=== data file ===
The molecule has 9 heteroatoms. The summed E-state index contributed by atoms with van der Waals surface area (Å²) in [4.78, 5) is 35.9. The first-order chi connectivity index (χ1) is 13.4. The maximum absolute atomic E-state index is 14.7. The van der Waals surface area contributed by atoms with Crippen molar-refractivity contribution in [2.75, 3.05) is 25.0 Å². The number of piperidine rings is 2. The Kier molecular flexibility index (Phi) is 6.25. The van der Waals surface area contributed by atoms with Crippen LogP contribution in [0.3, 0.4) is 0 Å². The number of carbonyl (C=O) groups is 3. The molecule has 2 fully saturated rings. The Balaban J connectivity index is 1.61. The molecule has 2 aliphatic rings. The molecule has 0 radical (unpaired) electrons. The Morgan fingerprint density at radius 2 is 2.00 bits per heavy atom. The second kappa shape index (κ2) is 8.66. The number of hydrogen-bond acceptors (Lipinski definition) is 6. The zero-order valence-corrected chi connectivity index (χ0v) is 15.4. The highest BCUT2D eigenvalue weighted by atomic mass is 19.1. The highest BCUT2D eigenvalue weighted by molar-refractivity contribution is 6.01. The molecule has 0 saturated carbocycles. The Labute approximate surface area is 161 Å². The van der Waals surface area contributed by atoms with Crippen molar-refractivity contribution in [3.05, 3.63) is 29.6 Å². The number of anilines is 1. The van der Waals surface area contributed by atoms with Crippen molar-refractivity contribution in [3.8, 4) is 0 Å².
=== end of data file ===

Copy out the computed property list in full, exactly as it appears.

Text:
The molecule has 9 heteroatoms. The summed E-state index contributed by atoms with van der Waals surface area (Å²) in [4.78, 5) is 35.9. The first-order chi connectivity index (χ1) is 13.4. The maximum absolute atomic E-state index is 14.7. The van der Waals surface area contributed by atoms with Crippen molar-refractivity contribution in [2.75, 3.05) is 25.0 Å². The number of piperidine rings is 2. The Kier molecular flexibility index (Phi) is 6.25. The van der Waals surface area contributed by atoms with Crippen LogP contribution in [0.3, 0.4) is 0 Å². The number of carbonyl (C=O) groups is 3. The molecule has 2 fully saturated rings. The Balaban J connectivity index is 1.61. The molecule has 2 aliphatic rings. The molecule has 0 radical (unpaired) electrons. The Morgan fingerprint density at radius 2 is 2.00 bits per heavy atom. The second kappa shape index (κ2) is 8.66. The number of hydrogen-bond acceptors (Lipinski definition) is 6. The zero-order valence-corrected chi connectivity index (χ0v) is 15.4. The highest BCUT2D eigenvalue weighted by atomic mass is 19.1. The highest BCUT2D eigenvalue weighted by molar-refractivity contribution is 6.01. The molecule has 0 saturated carbocycles. The Labute approximate surface area is 161 Å². The van der Waals surface area contributed by atoms with Crippen molar-refractivity contribution in [3.05, 3.63) is 29.6 Å². The number of anilines is 1. The van der Waals surface area contributed by atoms with Crippen molar-refractivity contribution in [3.8, 4) is 0 Å².